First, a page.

Lewis JS, Sandford FM. Rotator Cuff Tendinopathy: Is There a Role for Polyunsaturated Fatty Acids and Antioxidants. J Hand Ther. 2009;22(1):49-55; quiz 56. PubMed PMID: 18950988.
* Article titles in AMA citation format should be in sentence-case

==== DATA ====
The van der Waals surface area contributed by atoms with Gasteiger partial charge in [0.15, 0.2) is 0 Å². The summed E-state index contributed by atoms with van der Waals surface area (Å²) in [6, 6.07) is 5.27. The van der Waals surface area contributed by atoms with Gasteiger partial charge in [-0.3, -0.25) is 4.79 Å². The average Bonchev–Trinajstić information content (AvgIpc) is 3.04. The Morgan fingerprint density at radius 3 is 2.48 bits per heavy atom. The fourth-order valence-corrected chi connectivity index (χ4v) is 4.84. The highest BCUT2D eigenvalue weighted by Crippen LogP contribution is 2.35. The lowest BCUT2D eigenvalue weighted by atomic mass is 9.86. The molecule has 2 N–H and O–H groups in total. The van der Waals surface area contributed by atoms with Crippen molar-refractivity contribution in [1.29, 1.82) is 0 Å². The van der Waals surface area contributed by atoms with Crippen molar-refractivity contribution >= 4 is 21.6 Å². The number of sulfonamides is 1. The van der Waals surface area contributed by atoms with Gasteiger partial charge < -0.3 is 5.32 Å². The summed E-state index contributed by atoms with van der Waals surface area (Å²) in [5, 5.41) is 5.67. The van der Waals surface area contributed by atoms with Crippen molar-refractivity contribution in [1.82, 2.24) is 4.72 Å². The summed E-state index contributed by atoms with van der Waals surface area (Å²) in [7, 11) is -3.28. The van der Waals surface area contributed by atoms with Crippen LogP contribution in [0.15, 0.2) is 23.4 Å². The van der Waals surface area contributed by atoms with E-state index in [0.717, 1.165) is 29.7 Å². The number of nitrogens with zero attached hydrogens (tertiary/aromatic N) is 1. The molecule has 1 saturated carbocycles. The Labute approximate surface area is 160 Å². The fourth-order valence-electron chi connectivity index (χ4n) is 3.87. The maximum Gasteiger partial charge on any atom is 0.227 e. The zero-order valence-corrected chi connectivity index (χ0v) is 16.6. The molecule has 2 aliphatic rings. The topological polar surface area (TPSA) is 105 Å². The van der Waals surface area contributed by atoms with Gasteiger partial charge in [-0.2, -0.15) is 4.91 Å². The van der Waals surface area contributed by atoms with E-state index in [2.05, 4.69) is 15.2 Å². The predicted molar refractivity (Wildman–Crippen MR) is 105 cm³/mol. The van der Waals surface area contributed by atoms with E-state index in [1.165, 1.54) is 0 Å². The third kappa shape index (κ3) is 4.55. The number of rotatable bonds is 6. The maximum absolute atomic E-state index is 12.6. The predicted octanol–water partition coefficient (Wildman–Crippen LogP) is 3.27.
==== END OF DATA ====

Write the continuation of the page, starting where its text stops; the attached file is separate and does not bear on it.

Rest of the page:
TY - JOUR T1 - Rotator cuff tendinopathy: is there a role for polyunsaturated Fatty acids and antioxidants? AU - Lewis,Jeremy S, AU - Sandford,Fiona M, Y1 - 2008/08/30/ PY - 2008/04/01/received PY - 2008/06/05/revised PY - 2008/06/15/accepted PY - 2008/10/28/pubmed PY - 2009/4/25/medline PY - 2008/10/28/entrez SP - 49-55; quiz 56 JF - Journal of hand therapy : official journal of the American Society of Hand Therapists JO - J Hand Ther VL - 22 IS - 1 N2 - Despite the lack of robust evidence, there has been a steady increase in the use of dietary supplements, including Omega 3 fatty acids and antioxidants, in the management of musculoskeletal conditions. One reason for this is that unsatisfactory outcomes with conventional treatments have lead sufferers to seek alternative solutions including the use of nutritional supplements. In the United Kingdom alone, the current supplement market is estimated to be over 300 pounds million per annum. One target market for nutritional supplements is tendinopathies including conditions involving the rotator cuff. This condition is debilitating and associated with considerable morbidity. Incidence increases with advancing age. High levels of cytokines, such as the pro-inflammatory interleukin 1 beta and vascular endothelial growth factor, have been reported within the bursa of patients with rotator cuff disease. There is also evidence that high concentrations of free-radical oxidants may also be involved in tendon pathology. Therefore, the possibility exists that dietary supplements may have a beneficial effect on tendon pathology, including that of the rotator cuff. A review was conducted to synthesize the available research literature on the histopathology of rotator cuff disease and the effectiveness of polyunsaturated fatty acids (PUFAs) and antioxidants on tendinopathies. A search was conducted using the MEDLINE, CINAHL, AMED, EMBASE, Cochrane, and PEDro databases using the terms "rotator cuff" and "tear/s" and "subacromial impingement syndrome," "burase," "bursitis," "tendinopathy," "tendinitis," "tendinosis," "polyunsaturated fatty acids," "PUFA," "Omega 3," "histopathology," "etiology," and "antioxidants." English language was an inclusion criterion. There were no randomized clinical trials found relating specifically to the rotator cuff. Only one trial was found that investigated the efficacy of PUFAs and antioxidants on tendinopathies. The findings suggest that some (low level) evidence exists to support the supplementation in the management of tendinopathies. Any conclusions based on this one article should be reached with caution. Subsequently, there is a distinct and clear need for well-planned randomized controlled trials that aim to investigate the efficacy of supplements in the management of tendinopathies including those of the rotator cuff. SN - 0894-1130 UR - https://www.unboundmedicine.com/medline/citation/18950988/Rotator_cuff_tendinopathy:_is_there_a_role_for_polyunsaturated_Fatty_acids_and_antioxidants L2 - https://linkinghub.elsevier.com/retrieve/pii/S0894-1130(08)00103-8 DB - PRIME DP - Unbound Medicine ER -